Representative Charles Graham (D-Robeson) was elected to the North Carolina House in 2010 and is currently serving his fifth term.
Graham has a history of siding with Republicans instead of his constituents when it comes to protecting clean air and water. Graham’s votes prioritized big corporations like Duke Energy instead of the people he was elected to represent.
Graham voted for H467 in 2017, which prioritized big agricultural companies over nearby residents suffering from environmental hazards affecting their quality of life. Graham also supported H576, a bill that would have allowed landfill operators to dispose of “garbage juice” by spraying it into the air, sending harmful chemicals flying over neighbors’ homes and businesses. Robeson county is majority people of color and people of color are more likely to live near solid waste facilities. Finally, Graham voted in support of S729, which allowed Duke Energy to charge customers to clean up its coal ash mess, but the bill did not include Robeson county on the list for priority cleanup. Read more here.Read More
Gen X: Where are we now?As is the unfortunate trend in politics, crises often receive major press coverage only to recede from the public consciousness before the root problem is solved. The GenX crisis in NC is a perfect example. Since major news coverage lapsed over the course of 2018, the…Read More
Yarborough simply follows his Republican colleagues lead and votes in line with his party, which has resulted in a lack of public education funding in North Carolina. Yarborough voted for multiple Republican budgets, all of which failed to meaningfully increase teacher pay and left NC nearly…Read More
On Monday Republican legislative leaders Phil Berger and Tim Moore publicly announced their support of U.S. Supreme Court nominee Judge Brett Kavanaugh in a letter addressed to Sens. Thom Tillis, Richard Burr, and Chuck Grassley. Berger and Moore said that they “stand ready to assist in any way [they] can to help ensure Judge Brett Kavanaugh becomes the next U.S. Supreme Court Justice.”
Though the NC legislature’s public display support of Kavanaugh's confirmation is unnecessary, it makes perfect sense that Berger and Moore want their members to sign on to this letter. It's a ringing endorsement of the kind of harmful policies they've enacted since taking control of the NCGA.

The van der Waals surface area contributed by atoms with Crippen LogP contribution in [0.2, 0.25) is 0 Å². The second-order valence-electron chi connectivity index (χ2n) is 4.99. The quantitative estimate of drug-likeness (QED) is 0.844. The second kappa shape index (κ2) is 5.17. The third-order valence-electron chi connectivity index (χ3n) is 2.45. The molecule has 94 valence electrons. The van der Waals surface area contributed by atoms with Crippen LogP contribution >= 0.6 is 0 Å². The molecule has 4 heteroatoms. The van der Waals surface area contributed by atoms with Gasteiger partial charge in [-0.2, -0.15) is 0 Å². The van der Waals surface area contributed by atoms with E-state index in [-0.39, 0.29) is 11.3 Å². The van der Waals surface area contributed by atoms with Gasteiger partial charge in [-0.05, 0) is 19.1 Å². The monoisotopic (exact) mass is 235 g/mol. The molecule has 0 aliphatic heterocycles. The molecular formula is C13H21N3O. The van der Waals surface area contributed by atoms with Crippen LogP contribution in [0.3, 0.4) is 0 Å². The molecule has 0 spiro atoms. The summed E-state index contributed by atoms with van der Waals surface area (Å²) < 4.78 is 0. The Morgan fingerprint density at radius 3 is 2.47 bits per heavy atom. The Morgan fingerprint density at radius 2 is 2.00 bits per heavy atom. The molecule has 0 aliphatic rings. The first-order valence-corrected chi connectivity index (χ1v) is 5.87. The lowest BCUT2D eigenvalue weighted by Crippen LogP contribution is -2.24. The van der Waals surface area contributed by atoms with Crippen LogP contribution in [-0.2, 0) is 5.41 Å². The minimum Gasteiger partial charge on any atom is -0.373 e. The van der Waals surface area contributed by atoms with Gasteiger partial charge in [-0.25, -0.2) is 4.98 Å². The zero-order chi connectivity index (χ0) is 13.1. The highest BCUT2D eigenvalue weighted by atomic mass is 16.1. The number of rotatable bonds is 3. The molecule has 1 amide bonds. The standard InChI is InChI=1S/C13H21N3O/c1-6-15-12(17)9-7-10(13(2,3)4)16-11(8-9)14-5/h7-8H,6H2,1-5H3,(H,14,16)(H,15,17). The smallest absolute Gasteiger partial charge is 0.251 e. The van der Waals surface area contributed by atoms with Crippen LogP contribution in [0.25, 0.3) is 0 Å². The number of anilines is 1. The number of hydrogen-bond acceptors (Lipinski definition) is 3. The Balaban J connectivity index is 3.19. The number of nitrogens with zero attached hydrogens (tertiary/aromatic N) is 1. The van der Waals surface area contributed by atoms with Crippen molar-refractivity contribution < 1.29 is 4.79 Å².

Stephen Ross was first elected to public office in the early 1990s, serving on the Burlington City Council for 16 years. He went on to serve as Burlington’s mayor from 2003-2007, then won election to the NC House in 2012.Read More
During a House disaster relief committee meeting on Monday, legislators discussed how to help North Carolinians who suffered tremendous losses from Hurricane Matthew and how to prevent disasters in the future. During this discussion, Rep. Jimmy Dixon (R-4) claimed victims in North Carolina are relying on the government too much.
“The number one problem is I think we’ve lured ourselves into complacency and we’ve allowed the public to think that any time a disaster occurs, it’s the government’s responsibility to get us out of the disaster.”
In this Real Facts Legislator Profile, we focus on Representative Larry Yarborough, the Republican from House District 2. Before joining the General Assembly in 2014, Yarborough was a County Commissioner in Person County.
Yarborough has a degree in chemical engineering and was the primary sponsor of H56, a bill that provided GenX funding and was tied to the repeal of the plastic bag ban in the Outer Banks.
Yarborough has consistently voted for more tax cuts over public education. He voted for the 2017 Republican budget that continue the trend of cutting taxes rather than raising per pupil spending and the 2016 and 2015 budgets that let education spending in NC fall even further behind.Read More
In this installment of the Real Facts NC legislator profile series, we focus on Rep. Jon Hardister, a third-term Republican representing House District 59 in Guilford County. Hardister first ran for office in 2010, but lost to incumbent Rep. Pricey Harrison. He tried again in the newly created House District 59 in 2012 and was successful. Despite being elected thanks to 2011 districts later ruled unconstitutional gerrymanders, Hardister is a vocal proponent of independent redistricting. However, his voting record says otherwise with support of all Republican redistricting plans since his election.
Hardister rose quickly to power in the NC House and became Majority Whip in 2016. He is an Appropriations vice-chair and serves as chair of the Capital Appropriations committee, giving him significant influence over the state’s budget and the internal dealings that create it. Hardister’s priorities are clear. He helped write budgets that shortchange education and pushed for charter school expansion proven to take money away from NC school districts. Hardister favors deregulation for big business over protecting clean air and water for future North Carolinians. Read more on Hardister here.
“This was the right thing to do when Democrats were in power, and it is still the right thing to do today.” – Rep. Jon Hardister on nonpartisan redistricting (Greensboro News & Record, 3/1/15)
In this legislator profile, we focus on Rep. Gregory Murphy, the Republican representative from District 9. Murphy was appointed in 2015 to fill the vacancy created when Brian Brown left to work for Sen. Thom Tillis.
Since his appointment in 2015, Murphy has fallen in line with his Republican colleagues to enact policies that weaken environmental protections, shortchange education, and prioritize tax cuts for the wealthy over policies that help hardworking North Carolinians, including rural communities, teachers and families. Read more on Murphy here.
“I hope to be able to contribute to the health, education and welfare of the people of eastern North Carolina and our entire state.” - Greg Murphy (02/16/17)